Economist Tony Alexander is declaring residential real estate a buyer's market, following the release of the latest Tony Alexander/Real Estate Institute of New Zealand survey of real estate agents.
Among the key findings:
- FOMO (the Fear of Missing Out) has essentially disappeared from the market. Only 20% of agents in this month's survey have reported seeing FOMO on the part of buyers - down form 70% in late October. Buyer urgency has evaporated.
- The number of people attending open homes continues to decline. A record number of agents have reported seeing fewer people at open homes for the second month in a row.
- Fewer people are attending auctions. Agents report that buyers feel far less of a sense of urgency and that many are not in a position to buy because new lending rules mean they are unable to secure finance.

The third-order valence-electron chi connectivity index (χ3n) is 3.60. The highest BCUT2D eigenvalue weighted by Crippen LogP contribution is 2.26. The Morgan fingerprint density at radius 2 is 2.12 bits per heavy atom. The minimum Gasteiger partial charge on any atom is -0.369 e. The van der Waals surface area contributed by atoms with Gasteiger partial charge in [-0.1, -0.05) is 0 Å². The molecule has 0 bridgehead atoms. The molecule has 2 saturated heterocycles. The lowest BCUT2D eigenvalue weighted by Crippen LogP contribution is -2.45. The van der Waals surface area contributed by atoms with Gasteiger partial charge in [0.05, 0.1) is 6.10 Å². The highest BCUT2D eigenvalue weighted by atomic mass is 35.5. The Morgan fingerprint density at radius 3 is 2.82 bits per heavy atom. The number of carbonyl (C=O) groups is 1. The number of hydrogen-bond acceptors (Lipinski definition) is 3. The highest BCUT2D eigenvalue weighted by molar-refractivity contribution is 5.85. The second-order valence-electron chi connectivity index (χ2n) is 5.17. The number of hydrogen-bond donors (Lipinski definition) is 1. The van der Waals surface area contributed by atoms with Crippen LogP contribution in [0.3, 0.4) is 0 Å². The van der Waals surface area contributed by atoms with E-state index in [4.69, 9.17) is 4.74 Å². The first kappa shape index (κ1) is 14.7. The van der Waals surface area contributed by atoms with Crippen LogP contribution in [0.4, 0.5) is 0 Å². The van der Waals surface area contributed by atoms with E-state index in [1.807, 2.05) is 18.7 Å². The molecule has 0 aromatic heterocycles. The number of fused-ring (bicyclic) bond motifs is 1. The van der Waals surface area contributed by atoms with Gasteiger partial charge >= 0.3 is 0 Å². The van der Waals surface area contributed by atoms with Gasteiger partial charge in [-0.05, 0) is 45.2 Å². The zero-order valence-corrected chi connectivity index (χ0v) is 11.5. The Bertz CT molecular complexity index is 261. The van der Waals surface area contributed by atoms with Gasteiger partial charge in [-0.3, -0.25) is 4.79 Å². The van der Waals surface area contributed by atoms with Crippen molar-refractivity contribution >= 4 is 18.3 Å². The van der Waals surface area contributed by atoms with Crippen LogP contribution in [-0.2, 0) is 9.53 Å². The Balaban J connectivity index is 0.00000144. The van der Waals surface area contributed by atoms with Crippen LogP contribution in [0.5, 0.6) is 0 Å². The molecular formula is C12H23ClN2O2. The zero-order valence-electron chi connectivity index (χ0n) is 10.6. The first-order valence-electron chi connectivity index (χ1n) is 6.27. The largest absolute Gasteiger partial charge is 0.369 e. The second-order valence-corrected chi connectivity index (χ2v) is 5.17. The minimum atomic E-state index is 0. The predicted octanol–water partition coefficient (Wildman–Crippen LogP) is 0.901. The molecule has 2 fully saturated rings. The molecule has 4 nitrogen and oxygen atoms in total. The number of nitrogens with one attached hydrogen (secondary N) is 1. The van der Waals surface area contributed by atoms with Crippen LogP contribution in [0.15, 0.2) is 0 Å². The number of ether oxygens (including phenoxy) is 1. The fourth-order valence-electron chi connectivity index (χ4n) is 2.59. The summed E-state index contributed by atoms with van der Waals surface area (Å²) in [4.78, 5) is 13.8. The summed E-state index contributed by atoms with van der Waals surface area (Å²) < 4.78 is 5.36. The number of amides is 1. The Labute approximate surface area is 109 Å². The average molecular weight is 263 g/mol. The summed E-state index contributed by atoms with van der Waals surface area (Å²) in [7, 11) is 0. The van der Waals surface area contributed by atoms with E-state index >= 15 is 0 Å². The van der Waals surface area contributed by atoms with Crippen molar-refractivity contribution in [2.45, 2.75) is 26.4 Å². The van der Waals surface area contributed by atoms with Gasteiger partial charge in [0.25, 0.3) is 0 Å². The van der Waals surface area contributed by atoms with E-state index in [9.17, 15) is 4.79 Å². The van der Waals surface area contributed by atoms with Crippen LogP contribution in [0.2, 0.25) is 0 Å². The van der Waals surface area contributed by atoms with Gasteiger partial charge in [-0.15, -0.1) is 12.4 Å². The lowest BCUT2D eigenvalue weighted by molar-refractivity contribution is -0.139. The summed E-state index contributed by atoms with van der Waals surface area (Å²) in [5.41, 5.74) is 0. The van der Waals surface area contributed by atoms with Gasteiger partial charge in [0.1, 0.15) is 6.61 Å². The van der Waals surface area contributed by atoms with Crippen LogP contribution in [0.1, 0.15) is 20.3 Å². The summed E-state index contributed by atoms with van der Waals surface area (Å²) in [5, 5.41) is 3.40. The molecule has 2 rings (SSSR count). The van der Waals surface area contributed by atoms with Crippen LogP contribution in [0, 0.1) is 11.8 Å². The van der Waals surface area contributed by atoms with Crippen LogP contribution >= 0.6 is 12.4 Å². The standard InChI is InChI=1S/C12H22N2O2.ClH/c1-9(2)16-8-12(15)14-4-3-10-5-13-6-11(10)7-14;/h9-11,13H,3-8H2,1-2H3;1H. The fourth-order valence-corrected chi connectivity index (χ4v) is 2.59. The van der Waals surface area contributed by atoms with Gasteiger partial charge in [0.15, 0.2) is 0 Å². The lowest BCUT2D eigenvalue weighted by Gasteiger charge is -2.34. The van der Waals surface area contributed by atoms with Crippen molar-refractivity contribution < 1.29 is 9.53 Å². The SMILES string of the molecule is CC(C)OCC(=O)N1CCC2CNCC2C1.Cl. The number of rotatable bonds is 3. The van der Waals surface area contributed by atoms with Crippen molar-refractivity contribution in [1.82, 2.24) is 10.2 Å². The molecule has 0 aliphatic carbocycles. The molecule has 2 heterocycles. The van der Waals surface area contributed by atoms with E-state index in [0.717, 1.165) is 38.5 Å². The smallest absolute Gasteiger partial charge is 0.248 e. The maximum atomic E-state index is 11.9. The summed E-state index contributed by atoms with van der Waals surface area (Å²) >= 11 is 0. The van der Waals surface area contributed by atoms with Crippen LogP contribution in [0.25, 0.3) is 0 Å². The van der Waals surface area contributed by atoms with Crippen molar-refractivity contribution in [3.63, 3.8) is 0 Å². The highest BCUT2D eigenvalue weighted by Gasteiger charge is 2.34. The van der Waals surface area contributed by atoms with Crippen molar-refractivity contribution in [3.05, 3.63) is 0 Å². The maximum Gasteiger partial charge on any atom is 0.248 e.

- Worries about a lack of listings have all but disappeared.
- More agents think that prices are falling than think they are rising, for the second month in a row.
- Fewer first home buyers are in the market and their presence has basically collapsed since November after remaining virtually unchanged for most of 2021.
- Investors are less interested in buying properties and more interested in selling.
- A substantial majority of agents report less buying interest from overseas.
All of the above point to a buyer's market taking hold over February and March, traditionally the busiest time of the year for the residential property market.
"Real estate agents since September have been reporting more enquiries from property owners regarding the market value of their property," the survey says.
"This perhaps was an early sign that some potential vendors felt the peak in the strength of buyer demand was near and that the time might be right to sell while demand was good.
"Demand now however has fallen away substantially, listing numbers are rising, yet a net 25% of agents are reporting more request for appraisals coming through.
"This is good news for potential buyers as it suggests the rise in listings observed late last year will continue as we head into March which is traditionally the busiest month of the year," the survey concluded.
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